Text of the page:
We have two dogs.
One of them is this cute little Shiatsu Maltese cross that loves to sleep on your lap. Bought from a breeder this pooch has class. Our other dog is large, unknown breeding, that we got from the pound as a little 6 month old puppy.
Even at that early stage, without us realising, we believe he had been wounded emotionally. He is a frightened dog. He gets very aggressive quickly when people come to our home. He runs up to the fence line of our front yard and barks.
His response has taught the younger fluffy princess to do the same, yet for some reason everyone ignores her. She is all bark but no bite. He is bark and bite. What is normally a very friendly, cuddly, and affectionate dog turns into a visitors nightmare. He is lovely until he hears something outside that sets him off.
When someone comes near a boundary of yours, a line of love and respect, how do you respond? When someone enters your personal territory, abuses trust, crosses a line, do you yap with no bite or do you bite with no thought. Maybe you don’t yap or protest at all?
If a pendulum swung, would you swing to being more Pekingese or Pinscher?
So often our responses have been trained and retrained into our psyche from previous days. We were wounded at an early age so that how we respond now is how we have always respond.
The men and women who are truly filled with light are those who have gazed deeply into the darkness of their own imperfect existence. Brennan Manning
If you’re a lap yap dog you know that as much as you might yap people won’t respect your presence. They may even laugh and make fun of your presence and just basically ignore you. If your a vicious aggressive guard dog you know that you certainly get peoples attention and cautious respect, but for all the wrong reasons. They are afraid of you, your domination, intimidation and control.
What has been trained into you can be untrained but its going to take work.
Do you want to face the reality of your own training. Of how you have trained yourself into these responses by repeated experiences.
Its going to take work. Darn, you can’t just buy that magic potion of the shelf, download an app or have a magic wand waved over you. .
It will require facing the reality that you don’t have it all together. None of us do. That you need help and that facing the reality of the situation may well mean facing some dark places and times where the earliest seed was sown into the soil of your thinking/ feeling/ behaving.
Facing the abuse, overt and covert, that gouged out a thinking/ feeling/ behaving pattern in the soil of the brain.
Think of it this way.
The grand canyon, large and deep is the ingrained way of thinking/ feeling/ behaving. How did it start? Mighty canyons form by disruption of the earths surface and then a small trickle of water runs down a little line. The little line gouges its path out that little bit deeper into a stream then into a river then into canyon where all your thoughts and feelings and behaviours ride along in a swirling.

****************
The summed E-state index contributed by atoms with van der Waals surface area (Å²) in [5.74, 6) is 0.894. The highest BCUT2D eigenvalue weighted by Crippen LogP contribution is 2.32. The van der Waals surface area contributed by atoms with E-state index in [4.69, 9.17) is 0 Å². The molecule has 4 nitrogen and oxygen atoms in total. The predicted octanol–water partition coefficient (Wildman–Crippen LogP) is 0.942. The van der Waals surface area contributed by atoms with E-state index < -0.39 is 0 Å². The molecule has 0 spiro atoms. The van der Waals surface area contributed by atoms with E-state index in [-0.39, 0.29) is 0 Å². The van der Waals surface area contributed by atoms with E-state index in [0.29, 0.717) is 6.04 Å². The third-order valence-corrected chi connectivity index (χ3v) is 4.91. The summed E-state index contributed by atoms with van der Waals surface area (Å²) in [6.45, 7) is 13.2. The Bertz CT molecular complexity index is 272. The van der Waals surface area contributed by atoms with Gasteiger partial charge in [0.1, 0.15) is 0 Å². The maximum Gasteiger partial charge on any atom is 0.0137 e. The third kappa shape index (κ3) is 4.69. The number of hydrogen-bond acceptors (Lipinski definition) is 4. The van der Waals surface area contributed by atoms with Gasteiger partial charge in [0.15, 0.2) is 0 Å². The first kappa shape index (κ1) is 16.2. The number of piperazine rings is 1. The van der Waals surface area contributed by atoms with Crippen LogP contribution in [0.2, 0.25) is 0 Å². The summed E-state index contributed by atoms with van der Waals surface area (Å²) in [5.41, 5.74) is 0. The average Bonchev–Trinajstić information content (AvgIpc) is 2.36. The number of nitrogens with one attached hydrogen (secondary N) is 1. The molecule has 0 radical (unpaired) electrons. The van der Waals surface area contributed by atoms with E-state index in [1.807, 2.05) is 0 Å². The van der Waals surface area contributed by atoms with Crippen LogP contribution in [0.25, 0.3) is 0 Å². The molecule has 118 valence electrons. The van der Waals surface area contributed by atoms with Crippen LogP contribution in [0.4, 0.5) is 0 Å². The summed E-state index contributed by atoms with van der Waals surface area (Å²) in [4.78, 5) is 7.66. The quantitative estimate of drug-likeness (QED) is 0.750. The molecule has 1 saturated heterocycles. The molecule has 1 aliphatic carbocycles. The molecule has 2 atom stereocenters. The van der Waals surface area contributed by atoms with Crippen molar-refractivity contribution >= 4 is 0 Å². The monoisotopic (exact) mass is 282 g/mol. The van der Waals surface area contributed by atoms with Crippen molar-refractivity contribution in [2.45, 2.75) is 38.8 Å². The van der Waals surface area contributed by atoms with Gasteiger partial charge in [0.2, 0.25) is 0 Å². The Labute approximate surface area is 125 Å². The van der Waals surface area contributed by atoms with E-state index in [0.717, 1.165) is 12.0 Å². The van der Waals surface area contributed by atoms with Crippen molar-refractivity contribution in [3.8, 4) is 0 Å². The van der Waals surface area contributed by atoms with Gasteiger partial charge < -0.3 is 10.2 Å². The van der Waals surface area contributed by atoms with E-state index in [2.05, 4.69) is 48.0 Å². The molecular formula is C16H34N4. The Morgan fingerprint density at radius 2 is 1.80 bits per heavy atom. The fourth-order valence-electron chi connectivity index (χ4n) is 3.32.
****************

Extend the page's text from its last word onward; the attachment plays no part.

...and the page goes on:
How do you get out of a canyon? You have to climb up the banks as soon as you enter, before it gets too deep and powerful. Even earlier if possible, when you see the danger coming.
I have thinking gorges and ruts that I constantly have to pull myself out of. If I see it coming I pray and ask the Holy Spirit, my personal 24-7 counsellor, to help me.
What has been trained into you, the gorges and gullies, can be untrained by you by giving your brain new paths to follow, new options, new trickles to habitutally build into your thinking.
Here is a big statement.
I think everyone has been traumatised in some way shape or form.
Some have been severely traumatised through abuse and violence. Then there are other forms of wounds that are subtle such as neglect. All have left wounds. Wounds that need healing so that they are now but scars of memories.
Scars reflect a previous experience. Wounds are open, festering, unhealed. Have your wounds truly been healed into scars or are they still influencing your present perspective.
I preach only from my scars not my wounds. Nadia Bolz Weber.
The saying goes that ‘You can’t teach an old dog new tricks’. Perhaps this is just an excuse to not try and learn new ways of thinking and behaving.
You see I am not a dog and I can learn new tricks when taught by a wise and patient trainer.
Photo Credit: Tugnutt via Compfight cc
Photo Credit: Vertigogen via Compfight cc
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